Mattress in the Sand

Simone Bonhumeur was one of those young, waifish girls that men can’t help but lust after. And, being young, she couldn’t help it that, even by 2010, she still had yet to see Eternal Sunshine of the Spotless Mind. In 2004, she was only thirteen, and though kids are getting cooler and cooler as each generation comes along, she was trop jeune to have gone to the theater by herself to see it. And she didn’t exactly have the sort of friends that appreciated anything other than getting high by the Place de la République and talking about how overrated French New Wave cinema was. It wasn’t exactly a time when French preteens thought very highly of Michel Gondry, either. He had yet to truly warm their hearts with The Science of Sleep in 2006. But Americans, on the other hand, fell so madly and instantly in love with the tragic romance of Eternal Sunshine of the Spotless Mind. The same way Simone did when she finally watched the film in 2011, at twenty years old–which is what convinced her that she was meant to move to New York and live out her ESotSM fantasy by going to Montauk in the winter.

It was a slow crawl across the Atlantic, one that began with her strategic marriage to an American college student who was studying biochemistry at the Paris Descartes University. But for a biochemist, Paul wasn’t all that intelligent. Or at least not shrewd enough to comprehend that Simone was blatantly using him for citizenship reasons. But maybe he didn’t care. Like so many American men, the prospect of telling people he was with a French woman usurped all other aspects of logic and reason. So after finessing him with the taut pussy les femmes françaises are purported to have, Simone managed to secure a wedding ceremony to Paul in his hometown of St. Albans in Vermont (it didn’t hurt Paul’s allure that he came from a state so close to Simone’s final objective destination).

His parents didn’t like her, naturally. They were the type of overly involved in his life sort that would never have liked anyone he brought home, even if it was Mother fuckin’ Teresa. But Simone was French, and could resultantly match anyone’s rudeness tenfold. Her speech was short and clipped with them, but never let on overtly enough the extent of her contempt. When the small, sparsely attended ceremony was over, Simone and Paul stayed at a bed and breakfast in Woodstock (Vermont, still–not New York). It was there that Simone did her best sexual work, soon after able to convince Paul of just about anything, including a move to New York City in spite of the fact that biochemistry was really more of a west coast pursuit. Only dead organisms reside on the east coast, after all. Nonetheless, Paul got a job at a privately funded research facility near Central Park West, and spent many long hours toiling away to afford their apartment near Amsterdam and 66th. Simone earned her keep in cooking, infusing her dishes with light sedatives that would keep Paul off her back while she went out at night in search of the person who would really accompany her to Montauk in the winter of next year. That was her her cutoff time for being with Paul. Poor stepping stone to ultimate goal Paul.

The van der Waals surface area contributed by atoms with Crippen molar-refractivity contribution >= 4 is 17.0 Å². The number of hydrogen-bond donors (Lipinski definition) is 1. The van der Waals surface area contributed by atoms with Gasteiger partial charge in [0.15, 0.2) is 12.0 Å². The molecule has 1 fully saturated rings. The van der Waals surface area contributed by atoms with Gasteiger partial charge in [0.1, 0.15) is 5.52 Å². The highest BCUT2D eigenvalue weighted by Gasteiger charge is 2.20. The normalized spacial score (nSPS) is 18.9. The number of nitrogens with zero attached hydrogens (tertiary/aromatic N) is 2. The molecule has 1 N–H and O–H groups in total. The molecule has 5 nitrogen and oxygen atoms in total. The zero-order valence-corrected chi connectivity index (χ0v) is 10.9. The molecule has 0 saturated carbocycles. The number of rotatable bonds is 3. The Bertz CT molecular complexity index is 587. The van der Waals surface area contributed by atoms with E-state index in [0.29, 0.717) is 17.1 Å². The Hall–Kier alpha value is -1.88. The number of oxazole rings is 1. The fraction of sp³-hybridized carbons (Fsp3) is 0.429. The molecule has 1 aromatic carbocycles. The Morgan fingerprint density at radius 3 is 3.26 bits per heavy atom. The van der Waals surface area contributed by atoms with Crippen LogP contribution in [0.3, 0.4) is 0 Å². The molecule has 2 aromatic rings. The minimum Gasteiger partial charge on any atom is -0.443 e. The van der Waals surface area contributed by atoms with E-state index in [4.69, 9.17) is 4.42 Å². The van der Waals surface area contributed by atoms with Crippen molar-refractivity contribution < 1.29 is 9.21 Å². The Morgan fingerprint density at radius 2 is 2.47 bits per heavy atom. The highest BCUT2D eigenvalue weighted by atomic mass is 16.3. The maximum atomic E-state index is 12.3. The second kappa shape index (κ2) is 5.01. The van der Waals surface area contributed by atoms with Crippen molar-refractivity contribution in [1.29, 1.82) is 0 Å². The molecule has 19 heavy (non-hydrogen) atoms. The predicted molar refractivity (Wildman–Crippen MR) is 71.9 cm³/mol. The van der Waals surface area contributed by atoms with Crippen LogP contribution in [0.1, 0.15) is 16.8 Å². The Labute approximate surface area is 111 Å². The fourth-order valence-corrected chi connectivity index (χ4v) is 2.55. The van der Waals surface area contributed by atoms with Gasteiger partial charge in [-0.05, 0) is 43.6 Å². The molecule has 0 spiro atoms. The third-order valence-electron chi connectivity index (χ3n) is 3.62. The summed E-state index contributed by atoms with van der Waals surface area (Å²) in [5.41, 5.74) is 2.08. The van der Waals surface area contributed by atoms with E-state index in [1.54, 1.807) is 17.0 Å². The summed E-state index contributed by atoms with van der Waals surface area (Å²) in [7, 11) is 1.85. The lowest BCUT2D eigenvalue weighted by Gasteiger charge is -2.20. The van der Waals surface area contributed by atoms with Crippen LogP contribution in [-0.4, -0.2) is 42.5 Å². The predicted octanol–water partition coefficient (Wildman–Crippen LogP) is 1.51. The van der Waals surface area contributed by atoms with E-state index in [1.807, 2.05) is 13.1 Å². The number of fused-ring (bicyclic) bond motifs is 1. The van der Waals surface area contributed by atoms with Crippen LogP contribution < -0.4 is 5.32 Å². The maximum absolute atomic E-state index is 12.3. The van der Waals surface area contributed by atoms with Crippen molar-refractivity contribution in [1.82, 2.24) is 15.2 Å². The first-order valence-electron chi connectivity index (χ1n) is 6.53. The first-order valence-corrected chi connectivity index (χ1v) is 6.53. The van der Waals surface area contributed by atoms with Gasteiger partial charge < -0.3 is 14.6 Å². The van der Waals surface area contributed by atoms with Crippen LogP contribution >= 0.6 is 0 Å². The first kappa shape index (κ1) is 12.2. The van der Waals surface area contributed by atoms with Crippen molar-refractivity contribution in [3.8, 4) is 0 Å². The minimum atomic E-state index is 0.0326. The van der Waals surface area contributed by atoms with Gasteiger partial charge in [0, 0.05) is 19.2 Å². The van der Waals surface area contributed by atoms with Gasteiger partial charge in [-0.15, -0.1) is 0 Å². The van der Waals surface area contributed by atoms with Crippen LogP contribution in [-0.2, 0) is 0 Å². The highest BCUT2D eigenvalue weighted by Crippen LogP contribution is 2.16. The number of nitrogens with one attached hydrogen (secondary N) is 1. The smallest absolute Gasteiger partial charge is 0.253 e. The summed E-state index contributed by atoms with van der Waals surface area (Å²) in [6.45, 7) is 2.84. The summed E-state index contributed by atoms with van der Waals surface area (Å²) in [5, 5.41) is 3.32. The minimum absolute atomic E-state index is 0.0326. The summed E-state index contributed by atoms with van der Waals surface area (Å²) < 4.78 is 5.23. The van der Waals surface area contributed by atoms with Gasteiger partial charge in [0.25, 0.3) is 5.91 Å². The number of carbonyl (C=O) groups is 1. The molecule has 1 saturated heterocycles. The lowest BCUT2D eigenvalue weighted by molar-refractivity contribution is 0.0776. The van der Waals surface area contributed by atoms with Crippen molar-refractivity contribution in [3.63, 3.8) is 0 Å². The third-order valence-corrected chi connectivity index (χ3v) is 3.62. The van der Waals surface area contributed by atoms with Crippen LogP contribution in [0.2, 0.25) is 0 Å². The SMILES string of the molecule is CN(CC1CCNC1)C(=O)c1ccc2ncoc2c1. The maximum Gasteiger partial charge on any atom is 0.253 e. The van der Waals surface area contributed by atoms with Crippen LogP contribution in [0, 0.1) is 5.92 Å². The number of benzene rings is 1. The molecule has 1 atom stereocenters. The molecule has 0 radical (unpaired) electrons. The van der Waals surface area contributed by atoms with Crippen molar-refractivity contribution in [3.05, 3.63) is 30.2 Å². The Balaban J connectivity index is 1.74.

It was a shame he wasn’t a more suitable choice for fulfilling her Gondry-inspired chimera. But he was far too unromantic–lacking in the whimsy required from the experience she had been working the past three years to cultivate. She wasn’t going to entrust someone as blah as Paul with the delicacy of this dream. Even though, yes, Jim Carrey’s character, Joel Barish, was tantamount to going to the beach with a stale piece of bread, she wanted her self-made version of Clementine Kruczynski to have better taste, to not settle for a man so bland. She needed a person with charisma and pizzazz, and she knew there was no better place to find such a being than the West Side Highway, which, for whatever reason, no one ever seems to call by its rightful name of Joe DiMaggio Highway. Yes, you’ll find all manner of adventurous creatures over by the Intrepid Sea, Air & Space Museum, just sitting on the benches in front of the water and ruminating on life in the depressed existential fashion Simone was searching for in her Montauk mate.